A 16-Year-Old Boy With Concerning, Recurrent Knee Problems

Zoran Rajković, MD; Dino Papeš, MD


February 05, 2019


The patient's age and activity in high-performance sports point to the possibility of an osteochondral defect (OCD). The plain x-ray shows a narrow, well-calcified lesion off the femoral condyle, which could support this diagnosis (Figure 1). The intraoperative photo confirms the diagnosis (Figure 2).

Figure 1.

Figure 2.

OCD is characterized by the separation of an area of subchondral bone. This may result in the formation of cracks in the overlying articular cartilage; the damaged cartilage may then separate from the surrounding cartilage, followed by separation of the osteochondral fragment from the epiphysis.[1] Although "osteochondritis" implies inflammation, the lack of inflammatory cells in histological examination suggests a noninflammatory cause. The pathophysiology of OCD is not yet clear, as both trauma and ischemia have been thought to be involved. If separation of an osteochondral fragment from the articular surface occurs, this fragment can be present in situ, partially detached, or entirely detached.[1] A completely detached fragment becomes a loose body. Injury to the articular cartilage allows an influx of synovial fluid into the epiphysis, creating a subchondral cyst.

In humans, OCD is a rare disease, occurring in 15-30 per 100,000 persons in the general population each year.[2] OCD tends to affect young patients, with an average age at presentation of 10-20 years (but it may occur in persons of any age). It is more common in the male population, with a male-to-female ratio of 2:1.[2,3,4] Other studies quote a male-to-female ratio of 5:3.[5] The number of reported cases has increased along with an increasing level of participation in competitive sports among both boys and girls.[5] Two forms are recognized: a juvenile form, which appears before closure of the physes, and an adult form.[5]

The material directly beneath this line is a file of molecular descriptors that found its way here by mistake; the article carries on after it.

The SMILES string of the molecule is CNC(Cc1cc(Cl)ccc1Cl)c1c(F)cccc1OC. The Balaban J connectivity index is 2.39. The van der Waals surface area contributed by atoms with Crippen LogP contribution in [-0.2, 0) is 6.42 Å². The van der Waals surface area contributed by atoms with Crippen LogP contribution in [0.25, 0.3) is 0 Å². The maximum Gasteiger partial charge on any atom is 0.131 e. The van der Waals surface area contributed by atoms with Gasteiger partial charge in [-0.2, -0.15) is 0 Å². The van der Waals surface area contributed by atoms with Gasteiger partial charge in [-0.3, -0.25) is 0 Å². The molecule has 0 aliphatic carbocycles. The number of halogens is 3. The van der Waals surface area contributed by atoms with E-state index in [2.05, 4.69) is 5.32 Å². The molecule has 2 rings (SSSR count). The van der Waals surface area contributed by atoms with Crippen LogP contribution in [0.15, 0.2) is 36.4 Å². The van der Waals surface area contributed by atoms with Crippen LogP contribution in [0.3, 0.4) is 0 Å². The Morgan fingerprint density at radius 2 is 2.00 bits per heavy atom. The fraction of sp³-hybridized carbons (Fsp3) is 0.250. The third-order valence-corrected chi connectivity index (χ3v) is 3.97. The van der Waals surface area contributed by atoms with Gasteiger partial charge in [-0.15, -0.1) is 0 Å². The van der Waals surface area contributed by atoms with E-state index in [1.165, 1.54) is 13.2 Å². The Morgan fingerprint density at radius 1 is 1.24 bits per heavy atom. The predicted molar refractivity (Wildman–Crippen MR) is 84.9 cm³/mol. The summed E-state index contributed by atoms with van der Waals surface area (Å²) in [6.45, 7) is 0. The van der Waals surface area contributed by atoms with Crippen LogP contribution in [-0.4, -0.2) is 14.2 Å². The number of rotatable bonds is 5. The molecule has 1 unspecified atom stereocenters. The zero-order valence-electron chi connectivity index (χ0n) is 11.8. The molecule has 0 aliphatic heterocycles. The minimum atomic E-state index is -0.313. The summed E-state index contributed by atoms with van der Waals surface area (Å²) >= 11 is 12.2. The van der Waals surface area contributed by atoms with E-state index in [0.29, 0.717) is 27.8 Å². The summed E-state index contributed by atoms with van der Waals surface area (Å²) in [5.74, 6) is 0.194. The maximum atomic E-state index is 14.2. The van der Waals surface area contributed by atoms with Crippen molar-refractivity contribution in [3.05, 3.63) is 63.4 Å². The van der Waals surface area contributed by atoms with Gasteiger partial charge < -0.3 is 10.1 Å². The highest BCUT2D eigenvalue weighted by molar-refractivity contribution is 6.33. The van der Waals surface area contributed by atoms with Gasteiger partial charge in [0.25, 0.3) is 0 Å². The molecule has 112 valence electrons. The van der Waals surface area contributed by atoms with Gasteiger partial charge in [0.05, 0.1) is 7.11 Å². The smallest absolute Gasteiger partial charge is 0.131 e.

High-impact sports, such as gymnastics, soccer, basketball, lacrosse, football, tennis, and baseball, have been associated with a higher risk for OCD in stressed joints.[5,6] Other factors, such as rapid growth during puberty, deficiencies and imbalances in the ratio of calcium to phosphorus, and anomalies of bone formation, have been suggested to have a role in the development of OCD, but clear evidence is lacking.[7,8,9] Some case reports have suggested a genetic predisposition.[8,10,11]


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